Nebraska’s politicians began debating a bill on Tuesday to ban surgery for transgender children and young adults, after an opponent of the bill spent three weeks blocking a vote with a filibuster.
Machaela Cavanaugh, a Democrat representing an Omaha district in the state senate, launched her obstruction after Kathleen Kauth, a Republican also representing Omaha, introduced the bill.
The bill, LB574, was introduced on January 17 and ‘would forbid gender-affirming care such as puberty blockers, hormone therapy and surgeries for those under 19.’
Cavanaugh and her supporters said that the bill was harmful to transgender teenagers, calling it ‘genocide’ and vowing to slow legislation to a halt in protest.
‘If this Legislature collectively decides that legislating hate against children is our priority, then I am going to make it painful — painful for everyone,’ said Cavanaugh, a married mother of three.
‘Because if you want to inflict pain on our children, I am going to inflict pain upon this body.
‘I will burn the session to the ground over this bill.’
Senator Machaela Cavanaugh speaks before the Nebraska Legislature on March 13 amid her three-week filibuster, in protest against a bill banning gender-affirming treatment for transgender children
Kathleen Kauth, a Republican also representing Omaha, introduced the bill LB574 in January
Cavanaugh succeeded in slowing the business of passing laws to a crawl by introducing amendment after amendment to every bill that makes it to the state Senate floor, and taking up all eight debate hours allowed by the rules.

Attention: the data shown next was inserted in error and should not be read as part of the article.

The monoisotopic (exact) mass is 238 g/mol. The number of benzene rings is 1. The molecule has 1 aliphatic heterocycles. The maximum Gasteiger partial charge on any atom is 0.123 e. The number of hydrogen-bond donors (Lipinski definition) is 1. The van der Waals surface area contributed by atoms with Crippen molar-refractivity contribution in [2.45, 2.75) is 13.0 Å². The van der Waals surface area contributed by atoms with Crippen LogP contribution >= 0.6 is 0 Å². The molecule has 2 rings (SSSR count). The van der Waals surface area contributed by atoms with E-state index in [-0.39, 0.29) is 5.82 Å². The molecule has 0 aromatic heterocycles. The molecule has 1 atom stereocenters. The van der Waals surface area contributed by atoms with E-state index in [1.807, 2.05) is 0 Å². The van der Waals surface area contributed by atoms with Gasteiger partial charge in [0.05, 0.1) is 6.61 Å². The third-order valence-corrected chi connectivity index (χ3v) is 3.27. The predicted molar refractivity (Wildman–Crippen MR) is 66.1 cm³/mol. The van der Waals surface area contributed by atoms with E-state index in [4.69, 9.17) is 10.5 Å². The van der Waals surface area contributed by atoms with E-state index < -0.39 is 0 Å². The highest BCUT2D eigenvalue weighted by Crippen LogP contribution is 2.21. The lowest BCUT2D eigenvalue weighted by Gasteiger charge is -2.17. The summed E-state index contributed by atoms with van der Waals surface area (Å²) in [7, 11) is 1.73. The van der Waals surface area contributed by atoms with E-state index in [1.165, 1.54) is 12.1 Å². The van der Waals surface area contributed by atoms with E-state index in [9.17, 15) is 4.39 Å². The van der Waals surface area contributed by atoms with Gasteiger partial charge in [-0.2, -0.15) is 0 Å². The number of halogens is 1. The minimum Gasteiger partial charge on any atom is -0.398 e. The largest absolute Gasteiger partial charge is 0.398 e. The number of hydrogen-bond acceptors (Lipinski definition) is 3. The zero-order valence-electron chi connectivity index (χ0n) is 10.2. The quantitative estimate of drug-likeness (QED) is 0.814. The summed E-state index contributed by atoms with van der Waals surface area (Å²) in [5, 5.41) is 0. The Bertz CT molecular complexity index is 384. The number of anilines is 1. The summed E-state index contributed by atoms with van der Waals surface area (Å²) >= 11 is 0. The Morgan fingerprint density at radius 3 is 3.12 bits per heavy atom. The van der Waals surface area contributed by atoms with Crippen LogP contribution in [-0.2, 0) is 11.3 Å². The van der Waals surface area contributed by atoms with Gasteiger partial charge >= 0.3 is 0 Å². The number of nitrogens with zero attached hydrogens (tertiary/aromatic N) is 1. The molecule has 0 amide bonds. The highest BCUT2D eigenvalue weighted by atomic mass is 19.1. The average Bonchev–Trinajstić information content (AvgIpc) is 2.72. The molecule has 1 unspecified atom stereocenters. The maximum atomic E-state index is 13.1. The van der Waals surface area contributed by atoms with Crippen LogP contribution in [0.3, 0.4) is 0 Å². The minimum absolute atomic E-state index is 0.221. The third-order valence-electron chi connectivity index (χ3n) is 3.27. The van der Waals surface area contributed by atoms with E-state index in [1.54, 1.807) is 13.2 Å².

Clerk of the Legislature Brandon Metzler said a delay like this has happened only a couple of times in the past 10 years.
‘But what is really uncommon is the lack of bills that have advanced,’ Metzler said. ‘Usually, we’re a lot further along the line than we’re seeing now.’
Only 26 bills have advanced from the first of three rounds of debate required to pass a bill in Nebraska. There would normally be two to three times that number by mid-March, Metzler said.
‘I have nothing, nothing but time,’ she declared at one point.
‘And I am going to use all of it.
‘If people think that they are going to wear me down, if yesterday didn’t show you that you cannot wear me down – you cannot wear me down.
‘I literally left the floor yesterday, went up to my office, and laid down on the floor.
‘I laid down on the floor, a hard floor, and took a 20 minute nap before going to committee hearings.
‘You cannot stop me. I will not be stopped.’
She continued: ‘So. If LB574 gets an early floor debate, and moves forward, it will be very painful for this body.’
In the last three weeks since Cavanaugh began her bill blockade, only three bills have advanced.
‘I want us to have the debate on these bills, and I want us to take a vote on these bills,’ she said on March 15.
‘And I want a record for the history of this genocide for those who stood by it.
‘For those who had an opportunity to change the course of history – the direction in which we are moving as a state and a country.
‘I want a record. I want the bloody hands recorded.
‘This is a genocide.
‘This is an assault on a population of people because they are different from you.’
On Tuesday, debate finally began on LB574.
The debate soon grew contentious, with supporters and opponents angrily voicing their frustration and admonishing each other for a lack of collegiality.